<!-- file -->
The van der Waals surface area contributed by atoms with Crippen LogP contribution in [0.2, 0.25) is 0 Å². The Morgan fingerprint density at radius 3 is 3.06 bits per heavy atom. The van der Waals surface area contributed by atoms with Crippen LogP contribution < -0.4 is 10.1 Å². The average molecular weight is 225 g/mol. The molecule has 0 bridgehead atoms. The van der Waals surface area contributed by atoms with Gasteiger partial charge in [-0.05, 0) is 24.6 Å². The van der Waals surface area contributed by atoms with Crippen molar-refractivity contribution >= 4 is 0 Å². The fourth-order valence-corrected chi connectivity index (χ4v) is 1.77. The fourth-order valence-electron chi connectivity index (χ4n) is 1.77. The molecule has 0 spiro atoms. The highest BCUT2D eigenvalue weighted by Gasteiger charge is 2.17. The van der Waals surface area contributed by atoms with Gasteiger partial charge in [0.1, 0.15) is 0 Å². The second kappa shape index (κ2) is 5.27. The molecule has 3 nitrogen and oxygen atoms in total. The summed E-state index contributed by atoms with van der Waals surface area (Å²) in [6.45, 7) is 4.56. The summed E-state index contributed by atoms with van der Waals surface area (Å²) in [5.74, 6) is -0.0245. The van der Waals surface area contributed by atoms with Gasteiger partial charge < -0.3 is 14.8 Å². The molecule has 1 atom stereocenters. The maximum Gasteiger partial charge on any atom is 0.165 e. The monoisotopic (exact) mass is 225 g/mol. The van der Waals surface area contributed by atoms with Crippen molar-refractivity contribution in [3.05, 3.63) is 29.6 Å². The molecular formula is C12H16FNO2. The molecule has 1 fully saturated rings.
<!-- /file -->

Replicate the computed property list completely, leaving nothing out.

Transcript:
The van der Waals surface area contributed by atoms with Crippen LogP contribution in [0.2, 0.25) is 0 Å². The Morgan fingerprint density at radius 3 is 3.06 bits per heavy atom. The van der Waals surface area contributed by atoms with Crippen LogP contribution < -0.4 is 10.1 Å². The average molecular weight is 225 g/mol. The molecule has 0 bridgehead atoms. The van der Waals surface area contributed by atoms with Gasteiger partial charge in [-0.05, 0) is 24.6 Å². The van der Waals surface area contributed by atoms with Crippen molar-refractivity contribution >= 4 is 0 Å². The fourth-order valence-corrected chi connectivity index (χ4v) is 1.77. The fourth-order valence-electron chi connectivity index (χ4n) is 1.77. The molecule has 0 spiro atoms. The highest BCUT2D eigenvalue weighted by Gasteiger charge is 2.17. The van der Waals surface area contributed by atoms with Gasteiger partial charge in [0.1, 0.15) is 0 Å². The second kappa shape index (κ2) is 5.27. The molecule has 3 nitrogen and oxygen atoms in total. The summed E-state index contributed by atoms with van der Waals surface area (Å²) in [6.45, 7) is 4.56. The summed E-state index contributed by atoms with van der Waals surface area (Å²) in [5.74, 6) is -0.0245. The van der Waals surface area contributed by atoms with Gasteiger partial charge < -0.3 is 14.8 Å². The molecule has 1 atom stereocenters. The maximum Gasteiger partial charge on any atom is 0.165 e. The monoisotopic (exact) mass is 225 g/mol. The van der Waals surface area contributed by atoms with Crippen molar-refractivity contribution in [3.05, 3.63) is 29.6 Å². The molecular formula is C12H16FNO2. The molecule has 1 fully saturated rings.